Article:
RJD’s Saheb

The elevation of Mohammad Shahabuddin sends out a dispiriting political signal in Bihar.

By: Express News Service | Published: April 6, 2016 12:05 am
Shahabuddin Md. Shahabuddin

The political phenomenon of Mohammad Shahabuddin, four-time MP from Siwan, currently serving a life sentence for double murder, is a throwback to a past few in Bihar would want to remember. With a slew of cases including murder, abduction and assault against him, he has come to symbolise “Jungle Raj”, or the rule of lawlessness, as the last few years of the Lalu Prasad regime are referred to. With the rise of Nitish Kumar to office in the last decade, the process of law seemed to revive in Bihar and even catch up with Siwan’s don. In Nitish’s Nootan Bihar, the political importance of a convicted criminal was expected to progressively fade. In appointing Shahabuddin to the RJD’s national executive committee, however, Lalu has signalled that some things have evidently not changed. This doesn’t augur well for a state in which the RJD-JD(U)-Congress “mahagathbandhan” has been voted to power in the hope that it would steer it further away from a past when people and capital fled to more secure climes. It sets the clock back for the RJD as well, which has been trying to shed its image as a party that presided over an abdicating state.

Shahabuddin’s elevation in the RJD now underlines a dispiriting message: The don may be barred from contesting elections, but he continues to be in power. Over the years, despite being in jail, Shahabuddin has exerted enormous influence over the politics of his region to the extent that all parties draw their candidates during elections from his stable. The Shahabuddin phenomenon was the by-product of a political economy that emerged in Bihar following the Mandal revolution. The social upheaval threw up new political elites drawn from backward communities, who also sought the short cut of co-option of musclemen in order to win elections instead of mobilising support through the hard labour of politics. The Lalu Prasad government ignored fundamental issues of redistribution of resources and regeneration of productive economic activities, and encouraged, instead, forms of patronage that mirrored the old feudal order.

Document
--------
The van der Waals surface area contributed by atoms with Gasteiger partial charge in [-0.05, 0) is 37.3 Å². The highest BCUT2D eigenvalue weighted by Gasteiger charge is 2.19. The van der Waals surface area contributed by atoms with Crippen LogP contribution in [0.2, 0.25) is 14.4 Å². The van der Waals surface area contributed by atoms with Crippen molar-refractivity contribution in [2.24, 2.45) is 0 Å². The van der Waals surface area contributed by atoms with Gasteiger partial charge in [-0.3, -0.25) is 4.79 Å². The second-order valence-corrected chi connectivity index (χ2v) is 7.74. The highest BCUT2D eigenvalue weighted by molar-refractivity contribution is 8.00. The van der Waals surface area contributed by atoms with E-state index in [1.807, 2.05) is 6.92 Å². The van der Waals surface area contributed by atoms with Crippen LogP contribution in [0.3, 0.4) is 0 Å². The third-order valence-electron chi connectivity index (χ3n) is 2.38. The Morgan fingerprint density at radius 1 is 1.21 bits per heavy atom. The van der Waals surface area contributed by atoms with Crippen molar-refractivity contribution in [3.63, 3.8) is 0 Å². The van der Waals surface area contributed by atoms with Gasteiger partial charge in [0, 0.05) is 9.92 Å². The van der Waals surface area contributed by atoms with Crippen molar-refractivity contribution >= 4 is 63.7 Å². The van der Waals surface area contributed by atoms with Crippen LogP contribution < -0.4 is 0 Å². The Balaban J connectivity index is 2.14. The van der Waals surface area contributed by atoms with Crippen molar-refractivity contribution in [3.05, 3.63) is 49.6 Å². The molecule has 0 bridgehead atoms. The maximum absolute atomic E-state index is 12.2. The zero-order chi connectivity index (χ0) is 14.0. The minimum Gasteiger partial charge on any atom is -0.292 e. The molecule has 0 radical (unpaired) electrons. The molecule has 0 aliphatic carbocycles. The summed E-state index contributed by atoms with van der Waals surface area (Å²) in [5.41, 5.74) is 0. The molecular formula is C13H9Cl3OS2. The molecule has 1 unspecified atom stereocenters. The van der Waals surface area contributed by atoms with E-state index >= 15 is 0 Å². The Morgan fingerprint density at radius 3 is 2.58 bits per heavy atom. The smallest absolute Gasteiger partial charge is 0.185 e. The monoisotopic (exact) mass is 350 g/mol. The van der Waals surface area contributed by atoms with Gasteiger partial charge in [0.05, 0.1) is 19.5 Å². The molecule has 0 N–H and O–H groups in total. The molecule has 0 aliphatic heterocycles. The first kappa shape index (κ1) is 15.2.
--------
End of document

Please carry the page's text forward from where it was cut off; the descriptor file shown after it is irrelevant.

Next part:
The mahagathbandhan won a mandate to take forward the agendas of sushasan or good governance and samajik nyaya, or social justice. The RJD, the bigger party in the coalition, seems to ignore the 2015 verdict’s fundamental message.

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